VERA FILES FACT CHECK: Sara Duterte wrongly claims honesty, good moral character not required of senators

Presidential daughter and Davao City Mayor Sara Duterte-Carpio is wrong in saying the law does not require senators to be honest and be of good moral character.


In a March 9 chance interview, Duterte-Carpio, campaign manager of Hugpong ng Pagbabago (HNP) was asked: “Generally ma’am, do you think that honesty is a requirement in public service?”

Her response:


“Hindi naman ang iniisip ko ang importante eh. Ang importante is ano ‘yung required ng batas, ano ba sinabi ng batas for a senator, ‘able to read and write, natural-born citizen.’ Does it say na dapat good moral character yung tao? Does it say that the person has to be honest? Kaya sinabi ko kung honesty ang pagbasehan natin, disqualified lahat ng kandidato .

(It’s not what I think that’s important. What’s important is what the law says, what the law requires for a senator, ‘able to read and write, natural-born citizen.’ Does it say the person should have good moral character? Does it say that the person has to be honest? That’s why I said if we base [the elections] on honesty, then all candidates should be disqualified)”

Source:, MISLEADING: Sara Duterte claims law doesn’t require that senators be honest, March 10, 2019, watch from 0:01 to 0:31

In an earlier statement, Duterte-Carpio defended HNP senatorial candidates Imee Marcos and Christopher Lawrence “Bong” Go from allegations of dishonesty by saying “honesty should not be an issue” in the upcoming elections since “all candidates lie.”

Ilocos Norte Governor Marcos is being criticized for falsely claiming to have graduated from the University of the Philippines and Princeton University. Former presidential aide Go, on the other hand, was accused of using public funds on campaign t-shirts.


Qualifications to be a candidate for Senator are distinct from the requirements prescribed by law for people who will hold public office.

Duterte-Carpio only referred to the qualifications to be a candidate for Senator, provided for by section 3, article 6 of the 1987 Constitution, enumerated as follows:

  • A natural-born citizen of the Philippines;
  • At least 35 years of age on the day of the election;
  • Able to read and write;
  • A registered voter; and
  • A resident of the Philippines for not less than two years a day before the election.

But good moral character, which includes a personal history of honesty, among other virtues, is a basic requirement for all public officials and employees. Those aspiring to be part of the bureaucracy are therefore expected to be of good moral character.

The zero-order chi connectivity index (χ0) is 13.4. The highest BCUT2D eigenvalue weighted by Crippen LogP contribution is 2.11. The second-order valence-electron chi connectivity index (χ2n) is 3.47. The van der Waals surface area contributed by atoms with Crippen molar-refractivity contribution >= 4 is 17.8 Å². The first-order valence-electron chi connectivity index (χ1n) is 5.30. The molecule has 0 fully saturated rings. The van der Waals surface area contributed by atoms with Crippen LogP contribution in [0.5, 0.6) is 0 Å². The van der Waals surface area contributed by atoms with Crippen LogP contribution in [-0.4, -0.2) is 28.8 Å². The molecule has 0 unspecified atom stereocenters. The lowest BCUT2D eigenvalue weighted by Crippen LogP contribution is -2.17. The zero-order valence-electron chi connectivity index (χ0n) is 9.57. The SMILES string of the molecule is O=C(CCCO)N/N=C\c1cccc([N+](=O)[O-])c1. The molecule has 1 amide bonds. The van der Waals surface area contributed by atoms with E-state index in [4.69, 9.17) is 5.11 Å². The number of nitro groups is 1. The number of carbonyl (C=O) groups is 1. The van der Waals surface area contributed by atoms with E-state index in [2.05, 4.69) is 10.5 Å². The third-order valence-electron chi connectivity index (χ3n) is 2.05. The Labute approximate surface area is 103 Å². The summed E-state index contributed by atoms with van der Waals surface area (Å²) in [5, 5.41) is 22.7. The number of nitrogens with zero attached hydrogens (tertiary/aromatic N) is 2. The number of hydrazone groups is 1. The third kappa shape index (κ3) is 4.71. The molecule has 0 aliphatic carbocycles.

A number of laws supports this universal truth, primarily Republic Act 6713, the code of conduct for public officials and employees. It states that “it is the policy of the State to promote a high standard of ethics in public service.”

More specifically, section 4 of the law includes a list of “standards of personal conduct” public officials, both elected and appointed, should observe in the execution of official duties. Among them are justness and sincerity:

“Public officials and employees shall remain true to people at all times. They must act with justness and sincerity and shall not discriminate against anyone, especially the poor and the underprivileged.

It added:

“They shall at all times respect the rights of others, and shall refrain from doing acts contrary to laws, good morals, good customs, public policy, public order, public safety and public interest.”

Commitment to public interest, also under section 4 of the law, requires public officials to use government resources and powers “efficiently, effectively, honestly and economically to avoid wastage of public funds and revenues.”


Officials that have shown “exemplary service and conduct” based on these standards may be granted rewards and incentives in the form of bonuses, citations, local and foreign scholarships, or paid vacations, among others.

Likewise, proven violation of section 4 or the law’s other provisions may be punished with a fine not exceeding the equivalent of six months salary or suspension not over one year, or removal, depending on the gravity of offense for government employees.

The 1987 Constitution also states that:

“Public office is a public trust. Public officers and employees must at all times be accountable to the people, serve them with utmost responsibility, integrity, loyalty, and efficiency, act with patriotism and justice, and lead modest lives.”

Source: Official Gazette, 1987 Constitution, Sec. 1, Art. 11


Sources:, MISLEADING: Sara Duterte claims law doesn’t require that senators be honest, March 10, 2019

ABS-CBN News, Sara Duterte: Honesty should not be an election issue, March 6, 2019

News5, Honesty ng mga kandidato, hindi na raw dapat isyu ayon kay Mayor Sara Duterte, March 6, 2019, Sara Duterte: Honesty not an issue for Bong Go, March 7, 2019

Politiko, Lahat sila sinungaling! Honesty not an issue during polls since all candidates lies, says Mayor Sara, March 7, 2019

Official Gazette, RA 6713

Civil Service Commission, Rules Implementing the Code of Conduct and Ethical Standards for Public Officials and Employees

Official Gazette, 1987 Constitution



(Guided by the code of principles of the International Fact-Checking Network at Poynter, VERA Files tracks the false claims, flip-flops, misleading statements of public officials and figures, and debunks them with factual evidence. Find out more about this initiative and our methodology.)

(VERA Files is a part of, a collaborative fact-checking initiative by the academe and the media for the 2019 Philippine midterm elections.)